In this blog post we have sought to outline a few ways in which we incorporate our research interests as academics into the teaching of Law throughout the undergraduate degree. Feedback from students has been positive about these different approaches. Importantly, research-led teaching not only benefits students, by encouraging deeper and more critical approaches to reading and writing, but also benefits academics, as we are able to discuss our research interests with students who may be able to offer a fresh perspective.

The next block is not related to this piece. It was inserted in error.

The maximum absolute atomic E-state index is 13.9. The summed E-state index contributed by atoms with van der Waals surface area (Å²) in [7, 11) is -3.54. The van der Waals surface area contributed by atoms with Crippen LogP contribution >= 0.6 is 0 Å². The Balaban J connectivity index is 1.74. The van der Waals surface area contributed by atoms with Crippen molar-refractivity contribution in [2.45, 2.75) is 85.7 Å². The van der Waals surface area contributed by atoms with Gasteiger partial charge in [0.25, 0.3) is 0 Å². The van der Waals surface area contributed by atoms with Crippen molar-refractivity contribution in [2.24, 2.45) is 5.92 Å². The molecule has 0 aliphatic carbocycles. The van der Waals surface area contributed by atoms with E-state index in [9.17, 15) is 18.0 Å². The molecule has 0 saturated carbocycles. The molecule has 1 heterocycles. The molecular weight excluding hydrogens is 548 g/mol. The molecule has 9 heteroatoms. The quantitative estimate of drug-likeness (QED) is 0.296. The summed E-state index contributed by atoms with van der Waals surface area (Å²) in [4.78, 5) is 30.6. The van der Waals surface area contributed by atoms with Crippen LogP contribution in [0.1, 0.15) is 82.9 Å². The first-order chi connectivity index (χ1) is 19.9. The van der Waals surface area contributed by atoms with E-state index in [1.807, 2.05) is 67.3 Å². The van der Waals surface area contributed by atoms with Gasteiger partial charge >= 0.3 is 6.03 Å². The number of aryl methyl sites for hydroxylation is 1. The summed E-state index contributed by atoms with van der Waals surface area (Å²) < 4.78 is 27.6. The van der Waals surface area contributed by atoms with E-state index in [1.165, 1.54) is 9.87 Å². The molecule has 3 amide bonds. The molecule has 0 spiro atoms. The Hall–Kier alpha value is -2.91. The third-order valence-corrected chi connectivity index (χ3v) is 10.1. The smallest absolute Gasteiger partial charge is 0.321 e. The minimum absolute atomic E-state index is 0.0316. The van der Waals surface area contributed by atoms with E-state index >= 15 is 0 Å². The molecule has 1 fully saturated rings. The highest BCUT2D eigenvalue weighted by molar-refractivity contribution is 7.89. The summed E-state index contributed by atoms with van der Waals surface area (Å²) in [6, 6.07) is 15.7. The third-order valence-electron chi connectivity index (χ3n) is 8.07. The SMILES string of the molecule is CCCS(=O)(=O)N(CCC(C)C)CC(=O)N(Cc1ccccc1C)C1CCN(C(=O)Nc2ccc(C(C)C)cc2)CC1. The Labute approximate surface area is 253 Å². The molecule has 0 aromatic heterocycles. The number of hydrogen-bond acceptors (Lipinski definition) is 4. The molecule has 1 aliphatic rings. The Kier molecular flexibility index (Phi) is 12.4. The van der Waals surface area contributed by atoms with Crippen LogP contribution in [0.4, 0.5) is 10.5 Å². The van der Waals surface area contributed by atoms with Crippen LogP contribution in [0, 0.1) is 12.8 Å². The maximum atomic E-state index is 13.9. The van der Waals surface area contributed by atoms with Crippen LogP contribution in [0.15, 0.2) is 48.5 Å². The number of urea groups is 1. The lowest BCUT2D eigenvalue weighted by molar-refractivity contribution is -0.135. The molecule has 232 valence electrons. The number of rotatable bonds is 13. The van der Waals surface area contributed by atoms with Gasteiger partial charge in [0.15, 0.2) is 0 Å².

As noted, we have sought to incorporate research engagement at the earliest stage, making it a crucial part of the open and visit days to give potential students a clearer idea of academia and university life. As the degree progresses, we can often see a clear improvement in how students express themselves and handle different ideas and arguments with nuance and maturity. Research-led teaching thus benefits the quality of their written work and is key to establishing students as independent thinkers both within and outside the classroom.